Review Summary: Great rapping, awful beats.
Before we even get to discussing the music contained on Untitled
, let's have a pause to congratulate Nas. This is the man's ninth album, and he's been one of the most consistent, persistent topics of discussion in the music press for the past year, both for the Bill O'Rielly feud over the Virginia Tech concert and, of course, for the infamous decision to name this album Nigger
. Be cynical if you like - accuse him of seeking publicity and playing the media, by all means - but the fact remains that for a rapper to still be hot property on his ninth album is a staggering achievement, regardless of how it was achieved. And few deserve it more than Nas - his flow is one of the best in the business, he's only ever released one truly bad album, and he will undoubtedly be remembered as an all-time great. No matter what happens to Untitled
and its genesis - whether it is remembered as bravery or stupidity - we should at least put things in context.
Anybody who was expecting Nigger
to be a statement of intent - and I think that's most of us - was half-right. The thematic content of this album, and the inspiration Nas draws from it as a lyricist, certainly surpasses Hip-Hop is Dead
, a decent album that failed to explore its titular statement with any real aplomb. In fact, this is as inspired as Nas has sounded in many a year; if The Lost Tapes
were to be taken out of his discography proper, then it's quite possibly his best personal performance across an album since 1996's It Was Written
. It's a thoughtful, almost hopeful performance, too - where a lot of socio-political albums in recent years have taken a deeply angry tone, this is frequently more a meditation than a rant. It's a discussion on how we improve, what we can change and how, rather than simply a list of things that are wrong. Adding to that vibe are sampled voiceovers ("Louis Farrakhan"), and the appearance of The Last Poets on Project Roach. This album's most lasting strength resides on that vibe.
That's the positive. The negative is the performances of Jay Electronica, Mark Batson, Polow da Don, DJ Toomp, Eric Hudson, Stargate, Cool & Dre, The Game, J. Myers, Mark Ronson, and Dustin Moore. These are the people behind the majority of the beats here, and each and every one of them offers up a weak, diluted piece of music for Nas to spit fire over. The only three guys that get a pass on this are stic.man, Salaam Remi and, as much as I hate to admit it, DJ Green Lantern. For the latter, as much as he did to ruin The Nigger Tape
and Immortal Technique's The 3rd World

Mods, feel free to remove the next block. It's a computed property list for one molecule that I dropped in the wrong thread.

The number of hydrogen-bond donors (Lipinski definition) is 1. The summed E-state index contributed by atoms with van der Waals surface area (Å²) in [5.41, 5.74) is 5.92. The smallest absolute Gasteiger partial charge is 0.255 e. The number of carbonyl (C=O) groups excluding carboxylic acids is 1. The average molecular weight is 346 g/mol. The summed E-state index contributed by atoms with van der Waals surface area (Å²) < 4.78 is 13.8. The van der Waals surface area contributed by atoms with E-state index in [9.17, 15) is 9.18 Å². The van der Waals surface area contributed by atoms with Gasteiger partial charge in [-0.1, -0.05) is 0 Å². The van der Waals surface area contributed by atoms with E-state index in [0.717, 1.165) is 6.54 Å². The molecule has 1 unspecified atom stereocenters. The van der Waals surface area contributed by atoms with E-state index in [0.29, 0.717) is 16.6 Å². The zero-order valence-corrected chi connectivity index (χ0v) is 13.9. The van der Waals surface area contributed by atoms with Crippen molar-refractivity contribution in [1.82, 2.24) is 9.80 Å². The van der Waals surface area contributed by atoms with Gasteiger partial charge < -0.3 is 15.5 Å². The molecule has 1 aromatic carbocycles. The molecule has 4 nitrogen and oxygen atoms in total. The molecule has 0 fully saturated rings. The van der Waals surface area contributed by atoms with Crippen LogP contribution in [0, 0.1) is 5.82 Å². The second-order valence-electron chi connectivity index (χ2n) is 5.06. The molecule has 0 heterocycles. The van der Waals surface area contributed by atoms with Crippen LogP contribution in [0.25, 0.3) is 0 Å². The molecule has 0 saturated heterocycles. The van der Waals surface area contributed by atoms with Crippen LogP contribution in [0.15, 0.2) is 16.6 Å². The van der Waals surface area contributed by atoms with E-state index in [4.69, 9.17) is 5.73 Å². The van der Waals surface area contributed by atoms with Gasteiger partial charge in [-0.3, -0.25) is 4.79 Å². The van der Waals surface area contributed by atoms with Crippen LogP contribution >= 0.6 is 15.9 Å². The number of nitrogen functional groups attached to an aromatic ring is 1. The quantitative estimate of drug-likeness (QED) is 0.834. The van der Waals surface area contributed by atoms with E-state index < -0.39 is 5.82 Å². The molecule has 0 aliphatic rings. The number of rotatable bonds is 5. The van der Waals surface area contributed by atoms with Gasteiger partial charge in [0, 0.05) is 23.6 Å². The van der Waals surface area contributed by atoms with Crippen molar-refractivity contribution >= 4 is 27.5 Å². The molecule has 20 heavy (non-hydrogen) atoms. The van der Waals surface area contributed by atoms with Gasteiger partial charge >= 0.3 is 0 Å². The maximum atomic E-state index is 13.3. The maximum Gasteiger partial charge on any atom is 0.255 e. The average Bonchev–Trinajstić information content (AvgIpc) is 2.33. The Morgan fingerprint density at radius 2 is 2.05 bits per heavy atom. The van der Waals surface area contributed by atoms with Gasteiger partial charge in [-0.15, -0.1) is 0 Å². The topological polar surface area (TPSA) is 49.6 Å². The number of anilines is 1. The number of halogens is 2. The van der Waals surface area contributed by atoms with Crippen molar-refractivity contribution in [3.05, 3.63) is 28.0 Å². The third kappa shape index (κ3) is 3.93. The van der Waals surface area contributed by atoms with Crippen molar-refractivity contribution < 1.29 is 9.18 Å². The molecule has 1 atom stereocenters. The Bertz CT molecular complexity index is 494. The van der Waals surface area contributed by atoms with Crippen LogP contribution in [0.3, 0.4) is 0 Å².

, his militant beat on "Black President" is a highlight here, sitting at just the right pace and intensity for Nas to shine at his best, and his use of 2Pac on the chorus is tasteful and smart. Salaam Remi wins out for his use of a hook lifted from Afrika Bambaataa and the Soulsonic Force's "Renegades of Funk" on "You Can't Stop Us Now" - in contrast to the frantic original, this beat slows the line down to a smooth, fluid electric guitar line, with a gospel choir delivering the same line and providing the album's best chorus in the chorus. As for stic.man, he simply annihilates every other producer on show with the brilliant "Sly Fox". Nas kills it here too, and when the beat boils down for the third verse, you'd better believe Nas brings it.
They say I'm all about murder-murder and kill-kill
But what about Grindhouse and Kill Bill?
What about Cheney and Halliburton?
The backdoor deals on oil fields
How's Nas the most violent person?
Ya'll don't know talent if it hit you
Bringin' up my criminal possession charges with a pistol
I use Viacom as my firearm
And let the lyrics split you
Who do you rely upon?
They shoot shells at Leviathan
I'm dealing with the higher form
Fuck if you care how I write a poem?
Only Fox that I love was the red one
Only black man that Fox loves is in jail or a dead one
Don't let the hype into your eyes and ear drum
Murdoch on Fox, not A-Team with Baracas
And he hate Barack cause he march with the marchers
It's a shame that the other beat that stic.man offers, "We're Not Alone", suffers from the same faults as the remainder of Untitled
- weak as hell R&B hooks, an ill-judged '80s bent, and soft drums. "Testify", "America", "Hero", "Make The World Go Round", "Project Roach", "Ya'll My Niggas" - each one of them is a victim of at least two of those flaws. When "Louis Farrakhan" and "Fried Chicken" look like highlights stacked against this wave of mediocrity, you know something is wrong. Neither of those songs are bad, by any means - in fact "Fried Chicken" is pretty enjoyable, its metaphor and concept bringing the best from Busta Rhymes on his guest spot - but they just simply shouldn't stand as the third and fourth best beats on an album with MCing this good.
In a lot of ways, this is the easiest review I've ever written. The flaws and strengths are so obvious, so glaring, that I can tell you outright in two sentences whether or not you will like this album. If you listen to rap for the lyrics, then go ahead and get this, because Nas sound great. If you listen to it for the beats, go spend your money and time on something else. Untitled
is far from terrible, but it's still a deflating, disappointing, infuriating listen. Somebody get the master tapes and give these raps the beats they deserve, stat.